Results 1 to 18 of 18
  1.    #1  
    Marc Cuban is keeping a whole computer running just so he could have access to his old data:
    http://www.blogmaverick.com/2007/09/16/once-you-go-mac/


    I'm similarly weighed down by my old data:

    I've wasted a good part of this weekend trying to get my new Mac to sync with my Treo so I could keep all the data I've accumulated on it over the years. I can't help thinking there must be a better way.

    Because I keep so much data on my Treo (thousands of contacts, appointments, etc), every time I upgrade anything that touches my Treo I find myself wasting several days and tons of money keeping it all together.

    When I upgraded to Act 2007, I spent hours trying to sync Act's data with the Treo and couldn't make it work. I felt like I read these forums from cover to cover and couldn't come up with anything. A friend who does Act support finally told me to give it up and buy CompanionLink. Which I did and everything worked.

    Now I switched to a Mac and I'm having a hell of a time trying to get my data to work properly. I was smart enough to buy the missing sync right away and I event paid for MarkSpace's tech support. But I'm still slaving away. My calendar's database must be corrupt because I can't get it to sync up no matter what I do. (It won't even sync with my old PC.)

    Also, I discovered that Macs don't sync up custom fields. Most of my contacts' records have 2 custom fields: how I met them & what I should invite them to. Mac's Address Book has no way of handling that. To retrieve and use that data, I have to get a program called Soho Organizer--a monster of a program for 2 simple fields.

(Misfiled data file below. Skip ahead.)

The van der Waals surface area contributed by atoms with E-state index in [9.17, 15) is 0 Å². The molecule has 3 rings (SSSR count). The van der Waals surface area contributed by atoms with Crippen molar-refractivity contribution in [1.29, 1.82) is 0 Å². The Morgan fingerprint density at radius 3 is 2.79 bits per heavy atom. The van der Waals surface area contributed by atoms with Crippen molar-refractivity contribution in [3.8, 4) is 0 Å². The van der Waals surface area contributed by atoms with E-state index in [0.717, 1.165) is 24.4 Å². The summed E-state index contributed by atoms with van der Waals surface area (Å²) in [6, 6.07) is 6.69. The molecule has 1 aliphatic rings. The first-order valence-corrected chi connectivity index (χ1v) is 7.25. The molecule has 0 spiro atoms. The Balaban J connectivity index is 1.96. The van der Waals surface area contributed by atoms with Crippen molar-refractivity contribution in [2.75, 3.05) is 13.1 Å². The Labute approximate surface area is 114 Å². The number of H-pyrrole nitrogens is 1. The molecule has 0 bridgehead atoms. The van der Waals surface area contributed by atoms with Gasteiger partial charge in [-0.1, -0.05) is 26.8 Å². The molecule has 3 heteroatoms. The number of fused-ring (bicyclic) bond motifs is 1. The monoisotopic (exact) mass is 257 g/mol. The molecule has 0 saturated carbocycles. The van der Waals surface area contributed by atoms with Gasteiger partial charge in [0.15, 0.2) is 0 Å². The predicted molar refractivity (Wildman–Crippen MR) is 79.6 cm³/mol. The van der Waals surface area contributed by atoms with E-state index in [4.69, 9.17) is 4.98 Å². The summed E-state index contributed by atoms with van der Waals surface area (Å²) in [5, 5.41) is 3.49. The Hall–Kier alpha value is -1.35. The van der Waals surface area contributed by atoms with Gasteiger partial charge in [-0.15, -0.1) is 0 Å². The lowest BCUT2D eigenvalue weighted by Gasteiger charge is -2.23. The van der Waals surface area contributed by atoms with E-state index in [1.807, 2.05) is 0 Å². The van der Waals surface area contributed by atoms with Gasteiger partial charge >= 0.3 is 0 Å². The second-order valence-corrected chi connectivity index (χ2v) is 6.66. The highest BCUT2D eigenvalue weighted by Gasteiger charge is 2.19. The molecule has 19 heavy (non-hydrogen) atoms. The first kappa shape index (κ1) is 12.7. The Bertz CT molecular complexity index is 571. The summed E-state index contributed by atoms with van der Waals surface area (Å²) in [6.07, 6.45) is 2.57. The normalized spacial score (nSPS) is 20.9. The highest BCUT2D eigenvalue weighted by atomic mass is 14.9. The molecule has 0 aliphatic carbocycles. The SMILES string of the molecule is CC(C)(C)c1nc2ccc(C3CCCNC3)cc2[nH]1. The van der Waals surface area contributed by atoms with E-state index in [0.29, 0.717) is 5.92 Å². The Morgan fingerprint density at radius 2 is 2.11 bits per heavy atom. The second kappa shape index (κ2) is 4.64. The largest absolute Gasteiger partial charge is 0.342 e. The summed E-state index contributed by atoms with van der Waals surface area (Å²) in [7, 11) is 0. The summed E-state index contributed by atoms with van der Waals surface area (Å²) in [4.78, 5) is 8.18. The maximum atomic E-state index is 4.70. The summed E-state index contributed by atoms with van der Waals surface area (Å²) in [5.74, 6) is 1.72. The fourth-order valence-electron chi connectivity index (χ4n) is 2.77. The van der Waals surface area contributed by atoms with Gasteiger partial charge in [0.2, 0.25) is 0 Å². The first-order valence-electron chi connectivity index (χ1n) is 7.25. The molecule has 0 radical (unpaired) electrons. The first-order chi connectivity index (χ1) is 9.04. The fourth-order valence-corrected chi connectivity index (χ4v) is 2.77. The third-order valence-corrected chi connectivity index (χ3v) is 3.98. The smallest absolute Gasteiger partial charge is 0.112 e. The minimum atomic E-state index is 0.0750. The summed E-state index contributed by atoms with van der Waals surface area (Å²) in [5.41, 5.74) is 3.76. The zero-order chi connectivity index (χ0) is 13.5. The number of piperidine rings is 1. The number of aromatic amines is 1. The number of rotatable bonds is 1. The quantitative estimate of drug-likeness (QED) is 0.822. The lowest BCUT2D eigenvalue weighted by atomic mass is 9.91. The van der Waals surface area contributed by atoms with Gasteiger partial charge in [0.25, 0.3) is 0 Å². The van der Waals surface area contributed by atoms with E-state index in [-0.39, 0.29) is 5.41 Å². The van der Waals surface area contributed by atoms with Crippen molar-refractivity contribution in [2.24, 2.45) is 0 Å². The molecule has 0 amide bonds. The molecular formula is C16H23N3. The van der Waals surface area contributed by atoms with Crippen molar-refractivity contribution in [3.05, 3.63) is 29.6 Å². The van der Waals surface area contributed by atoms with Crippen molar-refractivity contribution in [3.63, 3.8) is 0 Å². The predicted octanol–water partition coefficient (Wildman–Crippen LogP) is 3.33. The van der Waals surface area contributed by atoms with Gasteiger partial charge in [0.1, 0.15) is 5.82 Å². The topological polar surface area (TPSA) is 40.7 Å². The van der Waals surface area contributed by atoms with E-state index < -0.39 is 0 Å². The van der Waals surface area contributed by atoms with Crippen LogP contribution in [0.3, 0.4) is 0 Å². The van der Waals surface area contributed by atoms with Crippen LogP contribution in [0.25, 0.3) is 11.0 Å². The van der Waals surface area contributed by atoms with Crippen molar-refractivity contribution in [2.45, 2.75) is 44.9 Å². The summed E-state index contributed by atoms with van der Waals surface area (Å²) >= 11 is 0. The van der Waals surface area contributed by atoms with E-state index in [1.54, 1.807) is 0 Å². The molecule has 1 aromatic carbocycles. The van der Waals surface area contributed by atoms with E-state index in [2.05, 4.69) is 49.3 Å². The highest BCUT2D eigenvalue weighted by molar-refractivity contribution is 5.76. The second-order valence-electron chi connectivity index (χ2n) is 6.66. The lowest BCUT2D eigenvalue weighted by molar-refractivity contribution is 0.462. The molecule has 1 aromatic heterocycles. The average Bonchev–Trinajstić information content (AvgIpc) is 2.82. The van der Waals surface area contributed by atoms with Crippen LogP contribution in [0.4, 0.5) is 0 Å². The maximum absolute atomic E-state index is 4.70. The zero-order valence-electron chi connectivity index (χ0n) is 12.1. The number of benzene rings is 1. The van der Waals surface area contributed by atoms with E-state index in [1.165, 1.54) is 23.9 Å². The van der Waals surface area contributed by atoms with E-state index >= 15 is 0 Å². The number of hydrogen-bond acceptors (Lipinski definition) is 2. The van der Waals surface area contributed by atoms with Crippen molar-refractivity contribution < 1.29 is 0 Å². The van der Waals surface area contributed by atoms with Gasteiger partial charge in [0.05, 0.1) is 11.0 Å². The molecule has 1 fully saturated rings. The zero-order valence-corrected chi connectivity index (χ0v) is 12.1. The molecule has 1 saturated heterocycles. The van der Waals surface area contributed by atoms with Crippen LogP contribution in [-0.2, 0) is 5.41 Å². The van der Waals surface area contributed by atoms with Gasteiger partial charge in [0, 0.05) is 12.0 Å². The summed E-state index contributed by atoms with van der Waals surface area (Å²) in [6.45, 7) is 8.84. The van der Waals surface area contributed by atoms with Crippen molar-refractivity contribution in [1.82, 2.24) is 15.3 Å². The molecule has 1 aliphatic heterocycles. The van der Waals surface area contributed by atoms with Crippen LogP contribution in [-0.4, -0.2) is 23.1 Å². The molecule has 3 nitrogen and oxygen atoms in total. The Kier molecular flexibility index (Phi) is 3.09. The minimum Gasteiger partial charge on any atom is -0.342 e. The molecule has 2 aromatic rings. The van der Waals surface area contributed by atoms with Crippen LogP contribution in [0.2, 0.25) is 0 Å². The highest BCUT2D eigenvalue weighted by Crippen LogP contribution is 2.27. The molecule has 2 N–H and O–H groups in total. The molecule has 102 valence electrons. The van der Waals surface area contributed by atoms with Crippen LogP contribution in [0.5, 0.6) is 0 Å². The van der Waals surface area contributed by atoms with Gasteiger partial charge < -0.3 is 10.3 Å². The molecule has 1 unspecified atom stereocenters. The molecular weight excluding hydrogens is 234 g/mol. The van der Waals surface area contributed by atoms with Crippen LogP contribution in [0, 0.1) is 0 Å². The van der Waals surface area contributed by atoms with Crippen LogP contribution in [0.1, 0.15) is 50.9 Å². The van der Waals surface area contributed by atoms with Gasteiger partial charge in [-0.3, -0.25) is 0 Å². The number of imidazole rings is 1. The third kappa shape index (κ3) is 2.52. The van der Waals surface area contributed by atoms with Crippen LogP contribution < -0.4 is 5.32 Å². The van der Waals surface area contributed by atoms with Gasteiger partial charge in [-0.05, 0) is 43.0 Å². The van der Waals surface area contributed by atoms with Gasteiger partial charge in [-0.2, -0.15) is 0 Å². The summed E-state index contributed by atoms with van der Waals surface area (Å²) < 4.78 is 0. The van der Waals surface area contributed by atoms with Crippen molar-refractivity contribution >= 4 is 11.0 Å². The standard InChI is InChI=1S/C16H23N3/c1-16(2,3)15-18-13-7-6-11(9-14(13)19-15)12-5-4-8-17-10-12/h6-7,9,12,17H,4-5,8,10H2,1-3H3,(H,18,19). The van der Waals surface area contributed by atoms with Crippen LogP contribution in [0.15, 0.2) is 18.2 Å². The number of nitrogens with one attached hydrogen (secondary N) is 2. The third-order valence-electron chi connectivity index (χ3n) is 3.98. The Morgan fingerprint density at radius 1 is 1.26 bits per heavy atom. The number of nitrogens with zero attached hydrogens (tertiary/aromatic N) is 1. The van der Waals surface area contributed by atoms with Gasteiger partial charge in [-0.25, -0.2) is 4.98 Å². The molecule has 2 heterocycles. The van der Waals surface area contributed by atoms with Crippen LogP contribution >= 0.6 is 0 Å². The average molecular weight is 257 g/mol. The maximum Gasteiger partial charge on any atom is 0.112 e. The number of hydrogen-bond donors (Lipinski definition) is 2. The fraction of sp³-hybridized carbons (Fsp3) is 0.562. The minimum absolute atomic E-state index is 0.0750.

This is a mess and a waste of time.

    I got a Treo, and Act! and everything else to save time and be more efficient. But I'm finding they're making me less efficient.

    What's the answer to all this?

    - Should we only use universal formats? (Maybe I should refuse to use Palm's proprietary memo format in favor of txt, which can be read anywhere.)

    - Should we we go back to basics? (I laughed at people who used a spreadsheet for an address book, but maybe that's the best way to do things.)

    - Should we only use Web-based apps? (Though Web-based apps tend to lock us in too. I can't move my Facebook contacts anywhere, for example. And they're undependable. I hate limiting my work to places that have wi-fi.)

    - Should we delete more? (In his book, Bit Litiracy, Mark Hurst says we should delete all data that we're done with. But I'm never done with data. I often search old emails for current work.)
  2. #2  
    I try to delete old email that has no real purpose on a regular basis. I delete any appointments and tasks that are completed.

    But on my laptop, it's another story. Too many duplicate or old files I never or barely use. I'll be cleaning that out too one of these days.
    HP has officially ruined it's own platform and kicked webOS loyalists and early TouchPad adopters to the curb. You think after you drop it like a hot potato and mention it made no money and is costing you money, anyone else wants it??? Way to go HP!!

    And some people are fools to keep believing their hype. HP has shown they will throw webOS under the bus and people are still having faith in them??? News flash: if it's own company won't stand behind it, it's finished!
  3.    #3  
    Quote Originally Posted by The Phone Diva View Post
    I try to delete old email that has no real purpose on a regular basis. I delete any appointments and tasks that are completed.

    But on my laptop, it's another story. Too many duplicate or old files I never or barely use. I'll be cleaning that out too one of these days.
    Yes, that's another issue. I have too many files. Sorting them out takes too long, so I just keep 'em all in a big messy folder.

    But the bigger issue is accessibility. I can't get at some of my files because they're on my cell and they need to be synced. Cuban can't get at some of his files because a mac program (entourage) can't read a PC program (Outlook)--even though both programs are created by the same company.

    Everyone reading these boards is saving lots of important information in their Treos. How much of that will they have access to if they move to a Blackberry, or even a new Palm device?

    I think much of it will be lost. And figuring out a way to move that data is going to take them forever. And I bet you much of their data will be lost.
  4. #4